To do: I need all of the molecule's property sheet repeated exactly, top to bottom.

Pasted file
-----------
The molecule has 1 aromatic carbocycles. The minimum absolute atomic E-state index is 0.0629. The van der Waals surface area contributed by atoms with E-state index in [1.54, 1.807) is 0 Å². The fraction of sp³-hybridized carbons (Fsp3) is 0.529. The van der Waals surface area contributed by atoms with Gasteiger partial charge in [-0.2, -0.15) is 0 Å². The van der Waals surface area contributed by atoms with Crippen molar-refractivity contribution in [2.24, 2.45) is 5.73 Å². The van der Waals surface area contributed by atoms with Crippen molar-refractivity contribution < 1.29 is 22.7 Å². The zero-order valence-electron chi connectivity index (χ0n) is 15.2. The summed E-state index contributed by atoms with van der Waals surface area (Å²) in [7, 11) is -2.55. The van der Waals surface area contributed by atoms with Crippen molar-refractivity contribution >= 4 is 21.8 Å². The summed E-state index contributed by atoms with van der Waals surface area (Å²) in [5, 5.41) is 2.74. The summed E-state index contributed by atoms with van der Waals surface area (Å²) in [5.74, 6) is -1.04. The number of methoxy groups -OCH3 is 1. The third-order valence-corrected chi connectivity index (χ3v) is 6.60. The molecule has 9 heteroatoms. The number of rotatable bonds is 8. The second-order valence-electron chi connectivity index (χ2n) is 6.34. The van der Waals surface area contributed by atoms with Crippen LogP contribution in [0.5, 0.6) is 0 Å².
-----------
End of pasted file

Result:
The molecule has 1 aromatic carbocycles. The minimum absolute atomic E-state index is 0.0629. The van der Waals surface area contributed by atoms with E-state index in [1.54, 1.807) is 0 Å². The fraction of sp³-hybridized carbons (Fsp3) is 0.529. The van der Waals surface area contributed by atoms with Gasteiger partial charge in [-0.2, -0.15) is 0 Å². The van der Waals surface area contributed by atoms with Crippen molar-refractivity contribution in [2.24, 2.45) is 5.73 Å². The van der Waals surface area contributed by atoms with Crippen molar-refractivity contribution < 1.29 is 22.7 Å². The zero-order valence-electron chi connectivity index (χ0n) is 15.2. The summed E-state index contributed by atoms with van der Waals surface area (Å²) in [7, 11) is -2.55. The van der Waals surface area contributed by atoms with Crippen molar-refractivity contribution >= 4 is 21.8 Å². The summed E-state index contributed by atoms with van der Waals surface area (Å²) in [5, 5.41) is 2.74. The summed E-state index contributed by atoms with van der Waals surface area (Å²) in [5.74, 6) is -1.04. The number of methoxy groups -OCH3 is 1. The third-order valence-corrected chi connectivity index (χ3v) is 6.60. The molecule has 9 heteroatoms. The number of rotatable bonds is 8. The second-order valence-electron chi connectivity index (χ2n) is 6.34. The van der Waals surface area contributed by atoms with Crippen LogP contribution in [0.5, 0.6) is 0 Å².